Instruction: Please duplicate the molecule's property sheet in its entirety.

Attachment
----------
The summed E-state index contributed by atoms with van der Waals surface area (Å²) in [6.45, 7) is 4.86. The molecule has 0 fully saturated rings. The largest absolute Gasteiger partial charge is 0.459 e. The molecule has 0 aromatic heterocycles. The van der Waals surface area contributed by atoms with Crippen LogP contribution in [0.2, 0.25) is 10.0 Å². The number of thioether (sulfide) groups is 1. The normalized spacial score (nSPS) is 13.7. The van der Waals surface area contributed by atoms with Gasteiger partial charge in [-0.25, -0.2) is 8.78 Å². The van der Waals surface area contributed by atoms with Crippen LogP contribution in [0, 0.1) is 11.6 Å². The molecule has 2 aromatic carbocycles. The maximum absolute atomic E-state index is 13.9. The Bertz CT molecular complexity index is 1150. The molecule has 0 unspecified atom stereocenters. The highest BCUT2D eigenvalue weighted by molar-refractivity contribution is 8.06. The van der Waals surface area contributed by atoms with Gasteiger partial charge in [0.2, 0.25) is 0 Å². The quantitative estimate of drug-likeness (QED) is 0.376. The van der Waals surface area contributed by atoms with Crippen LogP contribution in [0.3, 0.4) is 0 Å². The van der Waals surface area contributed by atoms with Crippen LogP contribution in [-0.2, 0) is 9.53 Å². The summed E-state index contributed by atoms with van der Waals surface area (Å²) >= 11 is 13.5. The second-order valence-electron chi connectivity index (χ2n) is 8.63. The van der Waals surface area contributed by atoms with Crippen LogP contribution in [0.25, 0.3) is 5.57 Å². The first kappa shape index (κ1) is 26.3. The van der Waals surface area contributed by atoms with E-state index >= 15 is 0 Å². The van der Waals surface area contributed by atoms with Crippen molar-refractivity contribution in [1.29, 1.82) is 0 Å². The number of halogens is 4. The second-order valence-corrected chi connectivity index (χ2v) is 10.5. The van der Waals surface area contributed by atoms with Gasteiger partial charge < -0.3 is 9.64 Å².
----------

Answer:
The summed E-state index contributed by atoms with van der Waals surface area (Å²) in [6.45, 7) is 4.86. The molecule has 0 fully saturated rings. The largest absolute Gasteiger partial charge is 0.459 e. The molecule has 0 aromatic heterocycles. The van der Waals surface area contributed by atoms with Crippen LogP contribution in [0.2, 0.25) is 10.0 Å². The number of thioether (sulfide) groups is 1. The normalized spacial score (nSPS) is 13.7. The van der Waals surface area contributed by atoms with Gasteiger partial charge in [-0.25, -0.2) is 8.78 Å². The van der Waals surface area contributed by atoms with Crippen LogP contribution in [0, 0.1) is 11.6 Å². The molecule has 2 aromatic carbocycles. The maximum absolute atomic E-state index is 13.9. The Bertz CT molecular complexity index is 1150. The molecule has 0 unspecified atom stereocenters. The highest BCUT2D eigenvalue weighted by molar-refractivity contribution is 8.06. The van der Waals surface area contributed by atoms with Gasteiger partial charge in [0.2, 0.25) is 0 Å². The quantitative estimate of drug-likeness (QED) is 0.376. The van der Waals surface area contributed by atoms with Crippen LogP contribution in [0.3, 0.4) is 0 Å². The van der Waals surface area contributed by atoms with Crippen LogP contribution in [-0.2, 0) is 9.53 Å². The summed E-state index contributed by atoms with van der Waals surface area (Å²) >= 11 is 13.5. The second-order valence-electron chi connectivity index (χ2n) is 8.63. The van der Waals surface area contributed by atoms with Crippen LogP contribution in [0.25, 0.3) is 5.57 Å². The first kappa shape index (κ1) is 26.3. The van der Waals surface area contributed by atoms with E-state index >= 15 is 0 Å². The van der Waals surface area contributed by atoms with Crippen molar-refractivity contribution in [1.29, 1.82) is 0 Å². The number of halogens is 4. The second-order valence-corrected chi connectivity index (χ2v) is 10.5. The van der Waals surface area contributed by atoms with Gasteiger partial charge < -0.3 is 9.64 Å².